During a recent informative, entertaining question-and-answer session with fans on the Bears' website, in which we learned Phil Emery gets by on a cup of black coffee for lunch, the team's general manager revealed his pregame ritual.
Emery likes taking 90-minute walks downtown before heading over to Soldier Field and even encouraged people who pass him Sunday morning to stop and chat.
So if you see a man wearing black horn-rimmed glasses wandering deep in thought near Millennium Park hours before the Bears and Bengals kick off the 2013 season, feel free to ask Emery this: Why would he allow middle linebacker D.J. Williams to replace Jon Bostic on the starting defense?
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Come to think of it, why is Williams and his $1.75 million contract still on the roster if the Bears are as committed to player development as Emery made it sound?
On Labor Day, Emery delivered a detailed, defensible dissertation that included his philosophy on valuing draft picks, complete with his own analytics. Emery's implication was that the Bears needed a stronger commitment to developing homegrown players, a notion supported Thursday by an ESPN.com report. According to Elias, the Bears ranked 28th in the NFL with 31 players who have not appeared in a regular-season game for another team.
"I firmly believe the best way to build a team is your own original talent,'' Emery said Monday.
Two days later, the Bears defense opened the door to replacing a promising rookie second-round pick with a veteran on a one-year contract. The obvious contradiction sums up the delicate balance confronting the Bears between trying to win now and planning for later, a microcosm of the quest for synergy a GM and coach entering their first season together seek.
It also just seems wrong at this stage of Marc Trestman's regime.
While Williams missed all four exhibition games with a calf injury, Bostic made a lasting impression beyond big hits and plays. He quickly earned respect from opponents and teammates. Sure, Bostic blew coverages and assignments like every rookie. But you don't have to know as much about the position as Doug Buffone to realize the quickest way for Bostic to learn how to play linebacker in the NFL is on the job. Bostic's good outweighed the bad.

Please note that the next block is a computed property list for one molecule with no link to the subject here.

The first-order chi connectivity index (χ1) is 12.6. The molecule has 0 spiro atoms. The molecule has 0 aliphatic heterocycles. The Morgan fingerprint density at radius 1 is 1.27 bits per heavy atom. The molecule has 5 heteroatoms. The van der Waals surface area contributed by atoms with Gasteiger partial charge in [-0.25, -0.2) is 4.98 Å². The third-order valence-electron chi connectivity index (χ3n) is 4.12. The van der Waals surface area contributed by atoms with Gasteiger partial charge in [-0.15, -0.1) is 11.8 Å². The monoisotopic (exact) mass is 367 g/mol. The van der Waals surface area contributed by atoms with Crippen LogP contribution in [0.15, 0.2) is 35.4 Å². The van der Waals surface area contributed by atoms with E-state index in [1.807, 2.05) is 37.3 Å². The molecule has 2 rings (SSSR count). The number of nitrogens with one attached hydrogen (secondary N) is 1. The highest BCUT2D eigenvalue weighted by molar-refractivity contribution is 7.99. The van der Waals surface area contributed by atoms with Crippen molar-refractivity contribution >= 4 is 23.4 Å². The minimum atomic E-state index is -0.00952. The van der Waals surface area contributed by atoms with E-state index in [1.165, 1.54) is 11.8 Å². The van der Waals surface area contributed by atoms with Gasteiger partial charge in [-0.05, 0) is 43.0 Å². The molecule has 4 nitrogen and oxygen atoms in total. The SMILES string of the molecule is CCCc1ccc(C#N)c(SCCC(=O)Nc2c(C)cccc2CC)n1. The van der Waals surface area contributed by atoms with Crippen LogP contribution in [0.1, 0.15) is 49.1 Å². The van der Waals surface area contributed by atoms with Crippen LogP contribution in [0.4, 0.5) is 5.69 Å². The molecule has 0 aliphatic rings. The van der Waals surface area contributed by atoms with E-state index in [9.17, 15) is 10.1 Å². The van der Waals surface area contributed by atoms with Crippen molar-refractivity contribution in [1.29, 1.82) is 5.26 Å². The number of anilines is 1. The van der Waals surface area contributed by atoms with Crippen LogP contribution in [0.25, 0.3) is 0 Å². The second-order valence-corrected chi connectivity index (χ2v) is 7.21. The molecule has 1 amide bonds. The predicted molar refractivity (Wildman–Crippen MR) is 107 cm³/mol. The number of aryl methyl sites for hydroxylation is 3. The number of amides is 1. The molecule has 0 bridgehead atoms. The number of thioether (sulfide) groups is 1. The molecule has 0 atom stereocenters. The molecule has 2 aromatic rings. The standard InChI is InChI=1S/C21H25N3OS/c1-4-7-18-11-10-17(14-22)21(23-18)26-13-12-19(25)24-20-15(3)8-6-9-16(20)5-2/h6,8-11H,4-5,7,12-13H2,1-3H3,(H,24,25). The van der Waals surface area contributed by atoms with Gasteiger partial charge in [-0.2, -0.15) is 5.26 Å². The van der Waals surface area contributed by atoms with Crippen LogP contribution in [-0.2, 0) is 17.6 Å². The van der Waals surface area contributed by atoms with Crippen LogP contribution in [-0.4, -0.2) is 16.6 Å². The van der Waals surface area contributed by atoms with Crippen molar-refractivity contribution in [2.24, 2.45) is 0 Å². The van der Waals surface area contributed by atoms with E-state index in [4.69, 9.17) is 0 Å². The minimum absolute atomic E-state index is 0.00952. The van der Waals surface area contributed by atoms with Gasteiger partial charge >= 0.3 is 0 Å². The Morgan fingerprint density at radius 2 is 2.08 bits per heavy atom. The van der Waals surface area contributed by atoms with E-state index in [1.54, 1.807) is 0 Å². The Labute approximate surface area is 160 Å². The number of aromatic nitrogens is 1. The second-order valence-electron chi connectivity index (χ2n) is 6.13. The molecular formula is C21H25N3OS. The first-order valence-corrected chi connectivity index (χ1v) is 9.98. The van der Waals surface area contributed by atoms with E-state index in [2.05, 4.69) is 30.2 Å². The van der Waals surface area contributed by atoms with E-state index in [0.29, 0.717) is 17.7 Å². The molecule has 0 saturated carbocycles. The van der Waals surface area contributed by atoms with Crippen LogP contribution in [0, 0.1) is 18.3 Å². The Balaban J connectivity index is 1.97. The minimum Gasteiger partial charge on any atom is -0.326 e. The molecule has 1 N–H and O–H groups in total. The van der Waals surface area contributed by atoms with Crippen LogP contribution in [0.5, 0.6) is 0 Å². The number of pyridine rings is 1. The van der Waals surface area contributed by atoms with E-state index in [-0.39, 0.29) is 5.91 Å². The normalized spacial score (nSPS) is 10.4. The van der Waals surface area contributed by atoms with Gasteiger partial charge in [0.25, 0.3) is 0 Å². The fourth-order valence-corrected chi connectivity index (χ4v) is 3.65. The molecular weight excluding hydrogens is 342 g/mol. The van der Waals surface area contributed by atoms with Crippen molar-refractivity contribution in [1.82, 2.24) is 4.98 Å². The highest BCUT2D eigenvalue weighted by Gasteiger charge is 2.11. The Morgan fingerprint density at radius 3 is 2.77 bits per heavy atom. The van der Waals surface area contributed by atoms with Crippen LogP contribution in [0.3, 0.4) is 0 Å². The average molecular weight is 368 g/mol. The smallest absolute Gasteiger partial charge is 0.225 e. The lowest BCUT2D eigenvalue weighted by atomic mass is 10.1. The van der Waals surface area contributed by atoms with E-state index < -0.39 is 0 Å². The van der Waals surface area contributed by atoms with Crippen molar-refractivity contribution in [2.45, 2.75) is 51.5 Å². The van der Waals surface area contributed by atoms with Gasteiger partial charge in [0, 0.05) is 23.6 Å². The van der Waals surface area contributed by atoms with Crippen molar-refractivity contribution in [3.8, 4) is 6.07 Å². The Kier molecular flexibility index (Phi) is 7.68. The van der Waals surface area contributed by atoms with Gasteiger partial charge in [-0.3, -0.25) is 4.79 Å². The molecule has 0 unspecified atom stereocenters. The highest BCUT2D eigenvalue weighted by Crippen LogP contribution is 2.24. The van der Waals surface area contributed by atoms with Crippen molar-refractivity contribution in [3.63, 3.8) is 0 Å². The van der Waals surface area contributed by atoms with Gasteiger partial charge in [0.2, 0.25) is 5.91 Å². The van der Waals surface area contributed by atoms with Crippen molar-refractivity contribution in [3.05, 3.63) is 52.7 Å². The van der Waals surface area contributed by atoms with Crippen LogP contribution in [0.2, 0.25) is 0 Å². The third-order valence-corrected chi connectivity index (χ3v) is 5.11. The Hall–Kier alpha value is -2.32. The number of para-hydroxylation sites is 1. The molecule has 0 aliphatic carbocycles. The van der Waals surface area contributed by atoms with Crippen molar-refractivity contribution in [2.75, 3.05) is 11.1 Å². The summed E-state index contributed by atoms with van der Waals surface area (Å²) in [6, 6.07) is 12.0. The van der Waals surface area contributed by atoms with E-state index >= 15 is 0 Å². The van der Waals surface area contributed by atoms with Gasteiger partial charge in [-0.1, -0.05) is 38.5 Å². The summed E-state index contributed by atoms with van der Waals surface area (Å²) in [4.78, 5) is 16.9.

"He did what he was supposed to do,'' Lance Briggs said.
His reward? When Williams returned to practice, he assumed the starting position he has done little to earn. Williams built up NFL equity during nine seasons in Denver, but in Chicago we haven't seen enough to think Williams contributing to the present means more than Bostic improving for the future. Had the Bears kept reserve linebacker J.T. Thomas, a sixth-rounder in 2011, instead of Williams, Emery could have justified the move because of special teams needs, money and his own stated mantra.
Every snap Williams plays is one fewer Bostic progresses. For a linebacker, taking mental repetitions on the sideline just isn't the same as taking on a pulling guard on third-and-2. Which of those two players can you foresee starting at middle linebacker for the Bears in a Super Bowl? Start that man Sunday and the rest of the season.
"The good thing about Bostic is whether he's ready or not ready, he doesn't have to be right now,'' Briggs said.
But there is no reason to wait. Credit Trestman for trying to articulate how tricky it can be to marry game-day needs with long-term interests. The Bears did that nicely on the offensive line with veteran free agents Jermon Bushrod and Matt Slauson anchoring the left side opposite rookies Kyle Long and Jordan Mills on the right.
"I try to compartmentalize it,'' Trestman said. "We've got a 53(-man roster) and a 46. We're going to play the best guys during games that give us the best opportunity to win on that play and eventually in that game. Part of coaching is developing players, so I look at it as two separate issues.''
Trestman carefully avoided declaring Williams the starter, but Briggs sounded much more definitive — and a tad defensive — when I asked how effective a linebacker might be after missing the preseason.
"I did it,'' Briggs said, referring to the 2011 preseason. "Brian (Urlacher) did it.''
So now we're comparing Williams to two of the greatest Bears linebackers ever?
"I named two linebackers who have played in the league for a long time, (and) D.J. is one of those guys,'' Briggs said. "Let's clarify this. When we opened camp, D.J. was our starting middle linebacker. D.J. got injured, which gave an opportunity to Jon Bostic not only to showcase his skills but learn.''
Let's clarify something else: The Bears aren't going to catch the Packers by playing 31-year-old stopgap free agents ahead of high draft picks.